Other planned developments included:

  • the new format for public bills and Acts of Parliament, agreed by the two Houses in July 1999, was phased in progressively during session 2000-2001, rather than introduced fully at the start of the session, as had originally been planned, the commissioning of reliable software to support the project having taken longer than anticipated;

  • the project to prepare minutes of proceedings of Standing Committees on laptop computers brought into the Committee Rooms progressed from trial to regular use, resulting in a saving in printing costs and staff time;

  • the first bill introduced as a tax simplification bill under Standing Order No. 60, the Capital Allowances Bill, was presented on 9 January 2001 and received the Royal Assent on 22 March; and

  • the first bill to authorise Supply on a resources as well as cash basis also received the Royal Assent, as the Consolidated Fund Act 2001, on 22 March 2001.

The table below provides an indication of the Office's workload during the current Parliament (up to the end of financial year 2000-2001). Full statistics of legislative and standing committee activity for Session 1999-2000 are included in the Sessional Return (op cit.)

1997-98 (long session)
2000-01 (to 31.3.01)

Private Members' Bills

Standing Committee Sittings

Amendments Tabled

The Delegated Legislation Office: Following a review of the work of Speaker's Counsel and his assistants, a separate Legal Services Office was established in October 2000 to provide legal advice to all departments of the House. Although the new service reports directly to the Clerk of the House and is no longer part of the Delegated Legislation Office, it continues to devote the majority of its resources to the support of the three scrutiny committees for which the Office is responsible. Work continues towards the further rationalisation of support for the scrutiny committees by the co-location of all staff in 7 Millbank.

The Joint and Select Committees on Statutory Instruments were most affected by the reorganisation and relocation of legal staff and there was some resulting short-term dislocation in the production of their reports, although not in their throughput of work, which continued at a high level. During the course of the year the Joint Committee considered 1,474 instruments (compared with 1,595 in 1999-2000), and published 31 reports, drawing the attention of both Houses to 104 instruments. The Select Committee published one report, considered 116 instruments, and drew the attention of the House of Commons to four.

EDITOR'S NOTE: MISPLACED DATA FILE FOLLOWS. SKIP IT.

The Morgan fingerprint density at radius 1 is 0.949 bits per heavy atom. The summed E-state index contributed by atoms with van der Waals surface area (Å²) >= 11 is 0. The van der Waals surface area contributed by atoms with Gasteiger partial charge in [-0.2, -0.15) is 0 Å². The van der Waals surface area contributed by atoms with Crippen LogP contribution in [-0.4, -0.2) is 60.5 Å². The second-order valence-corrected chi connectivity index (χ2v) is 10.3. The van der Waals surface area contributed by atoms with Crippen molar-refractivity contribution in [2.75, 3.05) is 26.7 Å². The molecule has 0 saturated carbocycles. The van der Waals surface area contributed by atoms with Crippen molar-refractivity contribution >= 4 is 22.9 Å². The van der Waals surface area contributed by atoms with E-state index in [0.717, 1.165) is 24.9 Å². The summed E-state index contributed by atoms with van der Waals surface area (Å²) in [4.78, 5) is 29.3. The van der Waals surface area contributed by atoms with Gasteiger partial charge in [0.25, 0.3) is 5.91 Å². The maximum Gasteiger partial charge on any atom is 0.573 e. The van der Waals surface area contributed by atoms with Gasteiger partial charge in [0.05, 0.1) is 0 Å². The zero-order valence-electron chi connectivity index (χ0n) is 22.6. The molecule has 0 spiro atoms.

The European Scrutiny Committee reported on 1,418 documents and recommended 39 for debate (compared with 1,174 and 39 in 1999-2000). The Committee also devoted much attention to the Intergovernmental Conference which culminated in the Nice European Council; its Report on The Forthcoming IGC was widely circulated in Europe, greatly assisted by the National Parliament Office in Brussels. The latter has now become a well-established link between Brussels and the committees of the House and, in addition to supplying information to Westminster, began during the year to develop techniques for disseminating information about the work of Westminster committees to the European Parliament and other institutions of the EU.

In 2000-01 the Deregulation Committee reported on only two proposals and two draft deregulation orders, but it published three separate Reports on the Regulatory Reform Bill, and its successor committee is likely to be very much more active in response to the much wider range of regulatory reform orders expected under the terms of the new Act.


The Office represents the House overseas; promotes knowledge of its work in inter-parliamentary contacts; and provides the secretariat of the delegations of the House to international Assemblies. In its role of providing expert advice and support to other Parliaments and Parliamentary and international assemblies and their staff, the Office organised outward missions to Armenia, Bermuda, Botswana, Estonia, Kenya, Lithuania, Malawi, Russia, Tanzania and Zambia.

This was complemented by the continuing programme at Westminster for attached clerks and by inward visits by official visitors from 57 countries, including 14 Speakers and 82 clerks and other senior officials.